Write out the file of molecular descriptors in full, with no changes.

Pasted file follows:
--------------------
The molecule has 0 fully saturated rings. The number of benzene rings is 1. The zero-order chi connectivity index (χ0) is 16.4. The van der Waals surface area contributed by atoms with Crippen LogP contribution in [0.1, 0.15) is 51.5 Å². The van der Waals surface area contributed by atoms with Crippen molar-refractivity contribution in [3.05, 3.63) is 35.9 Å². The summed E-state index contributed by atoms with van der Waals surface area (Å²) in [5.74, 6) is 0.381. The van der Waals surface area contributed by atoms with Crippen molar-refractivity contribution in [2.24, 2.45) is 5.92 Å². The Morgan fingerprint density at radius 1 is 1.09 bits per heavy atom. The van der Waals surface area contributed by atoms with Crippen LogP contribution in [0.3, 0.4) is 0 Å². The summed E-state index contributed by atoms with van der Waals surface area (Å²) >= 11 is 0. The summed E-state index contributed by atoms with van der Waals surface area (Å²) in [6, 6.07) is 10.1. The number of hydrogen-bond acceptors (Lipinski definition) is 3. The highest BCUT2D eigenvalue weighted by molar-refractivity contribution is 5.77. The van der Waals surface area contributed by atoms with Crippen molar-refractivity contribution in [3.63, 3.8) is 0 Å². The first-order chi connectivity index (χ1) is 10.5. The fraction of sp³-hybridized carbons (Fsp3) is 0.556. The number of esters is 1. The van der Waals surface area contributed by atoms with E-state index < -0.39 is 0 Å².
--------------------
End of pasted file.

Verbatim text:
The molecule has 0 fully saturated rings. The number of benzene rings is 1. The zero-order chi connectivity index (χ0) is 16.4. The van der Waals surface area contributed by atoms with Crippen LogP contribution in [0.1, 0.15) is 51.5 Å². The van der Waals surface area contributed by atoms with Crippen molar-refractivity contribution in [3.05, 3.63) is 35.9 Å². The summed E-state index contributed by atoms with van der Waals surface area (Å²) in [5.74, 6) is 0.381. The van der Waals surface area contributed by atoms with Crippen molar-refractivity contribution in [2.24, 2.45) is 5.92 Å². The Morgan fingerprint density at radius 1 is 1.09 bits per heavy atom. The van der Waals surface area contributed by atoms with Crippen LogP contribution in [0.3, 0.4) is 0 Å². The summed E-state index contributed by atoms with van der Waals surface area (Å²) >= 11 is 0. The summed E-state index contributed by atoms with van der Waals surface area (Å²) in [6, 6.07) is 10.1. The number of hydrogen-bond acceptors (Lipinski definition) is 3. The highest BCUT2D eigenvalue weighted by molar-refractivity contribution is 5.77. The van der Waals surface area contributed by atoms with Crippen molar-refractivity contribution in [3.63, 3.8) is 0 Å². The first-order chi connectivity index (χ1) is 10.5. The fraction of sp³-hybridized carbons (Fsp3) is 0.556. The number of esters is 1. The van der Waals surface area contributed by atoms with E-state index < -0.39 is 0 Å².